III. The Interplay [214-215]

the first appropriate interrogation of history but also the last, and last possible, interrogation of that kind.

On the whole, what has followed has been important scholarship, but basically—i.e., philosophically—it amounts to helpless and distracted blather whose unity derives only from the succession of the philosophers and of their writings or "problems."

That which pertains to the concept of "idealism"13

1. the ἰδέα as the presencing of the "what" and as the constancy of such presencing (but this is not grasped and incurs forgottenness, and through misinterpretation it becomes the ens entium as aeternum!);

2. νοεῖν (λόγος), but not yet fixed in the "I"—instead, ψυχή, ζωή;

3. nonetheless predelineated thereby: the perceptum (what is represented, what can be brought before oneself, what is present) of a percipere, which is ego percipio as cogito me cogitare; the co-representing of oneself as that to whom something is represented and that in whose sight and countenance the look of something appears

4. representedness of an ob-jectivity [Gegen-ständlichkeit], and "self" (I)-certainty as the ground of objectivity, i.e., the ground of beingness (being and thinking).


15. In the sense of the strictly historical concept of "idealism," Plato was never an "idealist." Rather, he was a "realist," which does not mean that he did not deny the external world in itself. It means instead that he taught the ἰδέα as the essence of ὄν, the realitas of the res. Yet "idealism," precisely in its modern guise, is indeed Platonism, inasmuch as modern idealism also maintains that beingness must be grasped in terms of "representing" (νοεῖν), i.e., (under Aristotelian influences) in terms of λόγος as διανοεῖσθαι ["thinking through"]. i.e., in terms of thinking, which according to Kant is the representing of something in general (categories and the table of judgments; categories and the self-knowledge of reason for Hegel). All in all: the paradigm for the entire history of Western philosophy, Nietzsche included: being and thinking. Although Nietzsche experiences beings as becoming, he is an opponent who still remains inside the traditional framework with this interpretation; beings are simply interpreted differently, but the question of being is never posed as such.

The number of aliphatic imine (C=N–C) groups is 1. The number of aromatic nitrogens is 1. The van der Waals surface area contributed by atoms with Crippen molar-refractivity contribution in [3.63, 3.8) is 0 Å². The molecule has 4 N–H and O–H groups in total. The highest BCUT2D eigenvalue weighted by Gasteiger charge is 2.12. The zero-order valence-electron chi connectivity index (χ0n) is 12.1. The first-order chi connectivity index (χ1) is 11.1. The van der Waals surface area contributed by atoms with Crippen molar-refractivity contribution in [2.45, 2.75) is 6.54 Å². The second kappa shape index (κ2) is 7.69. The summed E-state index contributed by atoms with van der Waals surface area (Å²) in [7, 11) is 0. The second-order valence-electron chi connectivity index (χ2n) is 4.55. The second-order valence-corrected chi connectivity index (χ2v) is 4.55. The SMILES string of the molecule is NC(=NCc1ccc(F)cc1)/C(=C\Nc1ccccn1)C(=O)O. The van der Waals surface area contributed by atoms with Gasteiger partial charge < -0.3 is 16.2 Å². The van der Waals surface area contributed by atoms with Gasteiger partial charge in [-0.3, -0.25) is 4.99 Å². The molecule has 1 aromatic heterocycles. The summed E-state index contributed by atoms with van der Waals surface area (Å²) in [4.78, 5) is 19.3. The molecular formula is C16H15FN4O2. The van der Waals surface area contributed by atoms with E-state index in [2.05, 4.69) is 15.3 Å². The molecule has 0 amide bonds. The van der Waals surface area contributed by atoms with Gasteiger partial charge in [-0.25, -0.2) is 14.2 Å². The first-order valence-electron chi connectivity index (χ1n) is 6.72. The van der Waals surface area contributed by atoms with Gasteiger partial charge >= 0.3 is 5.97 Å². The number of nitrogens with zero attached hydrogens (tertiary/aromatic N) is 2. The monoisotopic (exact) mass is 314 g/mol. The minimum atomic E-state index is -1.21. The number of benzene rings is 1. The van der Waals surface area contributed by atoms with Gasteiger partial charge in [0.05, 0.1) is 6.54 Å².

13. Cf. Übungen, summer semester 1937, Nietzsches metaphysische Grundstellung: Sein und Schein.

Contributions to Philosophy (of the Event) (GA 65) by Martin Heidegger